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This article was published 3/7/2013 (1090 days ago), so information in it may no longer be current.
AFTER the deaths of two children in hot cars in Canada this week, Winnipeg drivers are being reminded not to leave children or pets unattended in vehicles.
A three-year-old Edmonton girl died Wednesday in hospital after she was found in a parked car, Edmonton police said. The week before, a two-year-old Ontario boy died after he was left in a hot car in Milton, Ont., west of Toronto.
In the United States, 15 children have died from vehicular heatstroke so far this year, according to a survey by Golden Gate Weather Services. In 2012, vehicular heatstroke killed 32 children in the U.S.
Const. Jason Michalyshen of the Winnipeg Police Service said the police respond to a "handful" of Winnipeg incidents each year in which children or pets are left in cars.
"The number is low. It's certainly not a daily occurrence, but during the hotter weeks there are occasions that we do respond," Michalyshen said.
He said the police service tells people not to leave children in cars even for a short time.
"Oftentimes, people will say, 'I just went in for a minute,' and that might very well be the case," he said.
"Really, children shouldn't be left (unattended) on any occasion in vehicles, regardless of the weather and weather conditions."
The biggest reason children are in danger is because they're smaller, said Gordon Giesbrecht, a professor in the faculty of kinesiology at the University of Manitoba. Like any mass, he said, the bigger a person is, the slower they warm up or cool down. So a small mass such as a child would heat up quicker.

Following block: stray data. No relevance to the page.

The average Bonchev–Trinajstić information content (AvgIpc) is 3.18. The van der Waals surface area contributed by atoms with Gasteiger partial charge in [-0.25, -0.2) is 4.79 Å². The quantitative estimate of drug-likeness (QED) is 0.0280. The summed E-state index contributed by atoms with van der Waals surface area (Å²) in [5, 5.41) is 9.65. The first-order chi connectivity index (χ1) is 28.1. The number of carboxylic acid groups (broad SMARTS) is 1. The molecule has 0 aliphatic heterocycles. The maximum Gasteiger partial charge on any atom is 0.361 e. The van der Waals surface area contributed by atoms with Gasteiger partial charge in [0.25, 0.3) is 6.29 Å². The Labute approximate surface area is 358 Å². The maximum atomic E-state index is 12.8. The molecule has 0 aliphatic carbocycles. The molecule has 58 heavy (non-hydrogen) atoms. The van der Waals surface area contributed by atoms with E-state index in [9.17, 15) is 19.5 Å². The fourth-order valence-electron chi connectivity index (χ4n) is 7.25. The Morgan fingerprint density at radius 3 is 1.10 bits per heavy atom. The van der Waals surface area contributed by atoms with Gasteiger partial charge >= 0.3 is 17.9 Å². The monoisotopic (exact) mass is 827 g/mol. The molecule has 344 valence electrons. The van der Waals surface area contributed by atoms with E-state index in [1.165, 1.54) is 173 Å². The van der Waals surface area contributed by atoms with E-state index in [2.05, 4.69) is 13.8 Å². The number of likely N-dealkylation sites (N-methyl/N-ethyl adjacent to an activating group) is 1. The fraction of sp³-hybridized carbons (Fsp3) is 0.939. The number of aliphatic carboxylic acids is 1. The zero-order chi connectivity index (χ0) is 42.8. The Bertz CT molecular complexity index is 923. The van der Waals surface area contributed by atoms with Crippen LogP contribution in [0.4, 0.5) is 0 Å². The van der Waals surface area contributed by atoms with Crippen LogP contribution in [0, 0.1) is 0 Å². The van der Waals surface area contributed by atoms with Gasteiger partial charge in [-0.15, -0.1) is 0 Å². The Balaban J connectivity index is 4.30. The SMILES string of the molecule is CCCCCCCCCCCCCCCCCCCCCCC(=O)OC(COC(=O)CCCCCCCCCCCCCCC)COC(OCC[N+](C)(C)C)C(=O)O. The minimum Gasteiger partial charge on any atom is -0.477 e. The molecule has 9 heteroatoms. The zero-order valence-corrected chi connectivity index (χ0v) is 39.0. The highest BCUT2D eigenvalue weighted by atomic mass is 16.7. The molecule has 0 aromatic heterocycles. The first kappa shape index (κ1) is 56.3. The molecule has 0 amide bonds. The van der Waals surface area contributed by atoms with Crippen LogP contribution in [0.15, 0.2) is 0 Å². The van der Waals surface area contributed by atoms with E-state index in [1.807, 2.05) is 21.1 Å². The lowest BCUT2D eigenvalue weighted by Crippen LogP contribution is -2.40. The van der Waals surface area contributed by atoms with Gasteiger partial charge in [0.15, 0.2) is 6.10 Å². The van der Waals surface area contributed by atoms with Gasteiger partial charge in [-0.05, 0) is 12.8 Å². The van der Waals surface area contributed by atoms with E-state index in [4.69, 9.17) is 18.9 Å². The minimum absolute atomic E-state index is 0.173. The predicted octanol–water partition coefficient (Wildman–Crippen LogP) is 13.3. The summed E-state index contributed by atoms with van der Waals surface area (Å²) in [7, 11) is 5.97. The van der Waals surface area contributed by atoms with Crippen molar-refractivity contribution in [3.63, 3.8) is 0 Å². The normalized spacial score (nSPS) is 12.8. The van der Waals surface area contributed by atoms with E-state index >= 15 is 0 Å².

"The bigger the mass, the bigger the body, the slower it's going to warm up. So if you put a little kid in a hot environment, you've got the same amount of heat attacking the body... but the child has a smaller body to heat up," Giesbrecht said.
In addition, he said the body deals with an increase in temperature worse than a drop in temperature.
"You could drop somebody's temperature five to 10 degrees and they might even still be functional, but if you raise somebody's temperature three degrees or four, you're starting to get to an area where you could do some serious damage," he said.
It's not only children who are in danger in hot cars. Erika Anseeuw is the director of animal health at the Winnipeg Humane Society. She said pets can be in danger in cars even on days that aren't extremely hot.
"I've seen dogs become distressed and actually die on a reasonably cool day, like a 20-degree day, but with bright sun," Anseeuw said.
Some pets deal with heat worse than others, she said. In particular, short-faced dogs such as boxers and pugs can't cool as easily as others.
"If you have to run errands, don't take your pet with you, because sometimes you get caught up longer than you thought," Anseeuw said.
Judy Murphy, president and CEO of Safety Services Manitoba, said often people underestimate how long they'll be gone from their cars and how fast the cars heat up.
"It doesn't take very long for the temperature in that car to get very hot," Murphy said.
She said drivers should always take their children with them out of the car, and if need be, find ways to remind themselves to do this.
"(Get) something to remind you, whether that means leaving a child's toy in the seat or putting your purse right next to the child in the backseat," Murphy said.
Kidsandcars.org, a U.S organization that advocates for child safety around cars, has a list of tips for parents travelling with children in their car. Among these, the website says to leave a stuffed animal in the unoccupied passenger seat to remind parents a child is in the backseat. It also says to always open the back door of a car when reaching a destination to build the habit of checking for children.